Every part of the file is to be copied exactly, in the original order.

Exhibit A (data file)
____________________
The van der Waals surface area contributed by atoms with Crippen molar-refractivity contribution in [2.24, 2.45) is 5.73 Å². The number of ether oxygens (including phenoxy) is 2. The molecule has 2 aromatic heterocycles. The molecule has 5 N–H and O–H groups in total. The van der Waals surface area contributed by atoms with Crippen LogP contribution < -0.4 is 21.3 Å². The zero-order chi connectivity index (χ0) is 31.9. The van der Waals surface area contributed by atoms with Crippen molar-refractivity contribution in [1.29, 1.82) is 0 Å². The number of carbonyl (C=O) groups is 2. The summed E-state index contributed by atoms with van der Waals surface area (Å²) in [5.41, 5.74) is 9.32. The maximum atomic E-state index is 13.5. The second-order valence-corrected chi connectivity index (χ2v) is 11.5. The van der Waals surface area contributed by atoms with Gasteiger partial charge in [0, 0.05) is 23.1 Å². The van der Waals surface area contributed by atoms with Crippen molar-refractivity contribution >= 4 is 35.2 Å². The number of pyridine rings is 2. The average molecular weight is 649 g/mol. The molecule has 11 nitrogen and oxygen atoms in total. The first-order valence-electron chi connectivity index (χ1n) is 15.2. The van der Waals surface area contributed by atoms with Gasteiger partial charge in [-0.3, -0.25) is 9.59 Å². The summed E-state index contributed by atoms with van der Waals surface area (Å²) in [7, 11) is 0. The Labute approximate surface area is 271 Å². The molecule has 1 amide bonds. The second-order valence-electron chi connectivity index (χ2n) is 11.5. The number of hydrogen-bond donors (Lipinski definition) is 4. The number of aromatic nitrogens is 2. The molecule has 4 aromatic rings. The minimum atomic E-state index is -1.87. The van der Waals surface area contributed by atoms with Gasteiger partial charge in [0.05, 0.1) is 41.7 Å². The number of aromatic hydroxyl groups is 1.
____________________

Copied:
The van der Waals surface area contributed by atoms with Crippen molar-refractivity contribution in [2.24, 2.45) is 5.73 Å². The number of ether oxygens (including phenoxy) is 2. The molecule has 2 aromatic heterocycles. The molecule has 5 N–H and O–H groups in total. The van der Waals surface area contributed by atoms with Crippen LogP contribution < -0.4 is 21.3 Å². The zero-order chi connectivity index (χ0) is 31.9. The van der Waals surface area contributed by atoms with Crippen molar-refractivity contribution in [1.29, 1.82) is 0 Å². The number of carbonyl (C=O) groups is 2. The summed E-state index contributed by atoms with van der Waals surface area (Å²) in [5.41, 5.74) is 9.32. The maximum atomic E-state index is 13.5. The second-order valence-corrected chi connectivity index (χ2v) is 11.5. The van der Waals surface area contributed by atoms with Gasteiger partial charge in [0, 0.05) is 23.1 Å². The van der Waals surface area contributed by atoms with Crippen molar-refractivity contribution >= 4 is 35.2 Å². The number of pyridine rings is 2. The average molecular weight is 649 g/mol. The molecule has 11 nitrogen and oxygen atoms in total. The first-order valence-electron chi connectivity index (χ1n) is 15.2. The van der Waals surface area contributed by atoms with Gasteiger partial charge in [-0.3, -0.25) is 9.59 Å². The summed E-state index contributed by atoms with van der Waals surface area (Å²) in [7, 11) is 0. The Labute approximate surface area is 271 Å². The molecule has 1 amide bonds. The second-order valence-electron chi connectivity index (χ2n) is 11.5. The number of hydrogen-bond donors (Lipinski definition) is 4. The number of aromatic nitrogens is 2. The molecule has 4 aromatic rings. The minimum atomic E-state index is -1.87. The van der Waals surface area contributed by atoms with Gasteiger partial charge in [0.05, 0.1) is 41.7 Å². The number of aromatic hydroxyl groups is 1.